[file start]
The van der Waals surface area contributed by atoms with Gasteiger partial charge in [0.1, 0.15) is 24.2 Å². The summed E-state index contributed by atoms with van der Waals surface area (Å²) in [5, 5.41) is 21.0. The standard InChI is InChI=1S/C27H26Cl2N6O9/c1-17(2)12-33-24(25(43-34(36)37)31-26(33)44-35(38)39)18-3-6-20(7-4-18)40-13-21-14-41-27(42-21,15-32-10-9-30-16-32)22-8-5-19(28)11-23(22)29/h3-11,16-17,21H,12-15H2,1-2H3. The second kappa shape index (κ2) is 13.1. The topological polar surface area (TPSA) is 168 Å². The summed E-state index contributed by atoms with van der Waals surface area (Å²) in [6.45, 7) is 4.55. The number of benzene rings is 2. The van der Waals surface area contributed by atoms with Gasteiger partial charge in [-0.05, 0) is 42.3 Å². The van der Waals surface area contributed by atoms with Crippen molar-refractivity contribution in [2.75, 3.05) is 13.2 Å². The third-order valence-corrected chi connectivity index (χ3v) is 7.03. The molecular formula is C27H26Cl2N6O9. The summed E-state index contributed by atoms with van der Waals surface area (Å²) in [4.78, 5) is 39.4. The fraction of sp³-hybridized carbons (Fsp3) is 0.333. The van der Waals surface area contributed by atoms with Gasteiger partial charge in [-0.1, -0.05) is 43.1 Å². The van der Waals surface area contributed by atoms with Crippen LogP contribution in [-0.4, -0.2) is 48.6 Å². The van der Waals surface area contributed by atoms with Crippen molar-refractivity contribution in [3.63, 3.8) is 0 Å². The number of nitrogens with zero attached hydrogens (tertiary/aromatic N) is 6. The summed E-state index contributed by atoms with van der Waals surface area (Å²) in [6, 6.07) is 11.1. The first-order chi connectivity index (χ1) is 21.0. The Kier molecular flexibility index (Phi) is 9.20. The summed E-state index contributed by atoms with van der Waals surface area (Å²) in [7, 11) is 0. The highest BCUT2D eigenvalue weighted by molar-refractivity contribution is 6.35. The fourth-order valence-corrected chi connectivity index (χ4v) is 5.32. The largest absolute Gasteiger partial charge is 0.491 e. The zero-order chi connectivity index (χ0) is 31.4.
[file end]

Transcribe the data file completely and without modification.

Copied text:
The van der Waals surface area contributed by atoms with Gasteiger partial charge in [0.1, 0.15) is 24.2 Å². The summed E-state index contributed by atoms with van der Waals surface area (Å²) in [5, 5.41) is 21.0. The standard InChI is InChI=1S/C27H26Cl2N6O9/c1-17(2)12-33-24(25(43-34(36)37)31-26(33)44-35(38)39)18-3-6-20(7-4-18)40-13-21-14-41-27(42-21,15-32-10-9-30-16-32)22-8-5-19(28)11-23(22)29/h3-11,16-17,21H,12-15H2,1-2H3. The second kappa shape index (κ2) is 13.1. The topological polar surface area (TPSA) is 168 Å². The summed E-state index contributed by atoms with van der Waals surface area (Å²) in [6.45, 7) is 4.55. The number of benzene rings is 2. The van der Waals surface area contributed by atoms with Gasteiger partial charge in [-0.05, 0) is 42.3 Å². The van der Waals surface area contributed by atoms with Crippen molar-refractivity contribution in [2.75, 3.05) is 13.2 Å². The third-order valence-corrected chi connectivity index (χ3v) is 7.03. The molecular formula is C27H26Cl2N6O9. The summed E-state index contributed by atoms with van der Waals surface area (Å²) in [4.78, 5) is 39.4. The fraction of sp³-hybridized carbons (Fsp3) is 0.333. The van der Waals surface area contributed by atoms with Gasteiger partial charge in [-0.1, -0.05) is 43.1 Å². The van der Waals surface area contributed by atoms with Crippen LogP contribution in [-0.4, -0.2) is 48.6 Å². The van der Waals surface area contributed by atoms with Crippen molar-refractivity contribution in [3.63, 3.8) is 0 Å². The number of nitrogens with zero attached hydrogens (tertiary/aromatic N) is 6. The summed E-state index contributed by atoms with van der Waals surface area (Å²) in [6, 6.07) is 11.1. The first-order chi connectivity index (χ1) is 21.0. The Kier molecular flexibility index (Phi) is 9.20. The summed E-state index contributed by atoms with van der Waals surface area (Å²) in [7, 11) is 0. The highest BCUT2D eigenvalue weighted by molar-refractivity contribution is 6.35. The fourth-order valence-corrected chi connectivity index (χ4v) is 5.32. The largest absolute Gasteiger partial charge is 0.491 e. The zero-order chi connectivity index (χ0) is 31.4.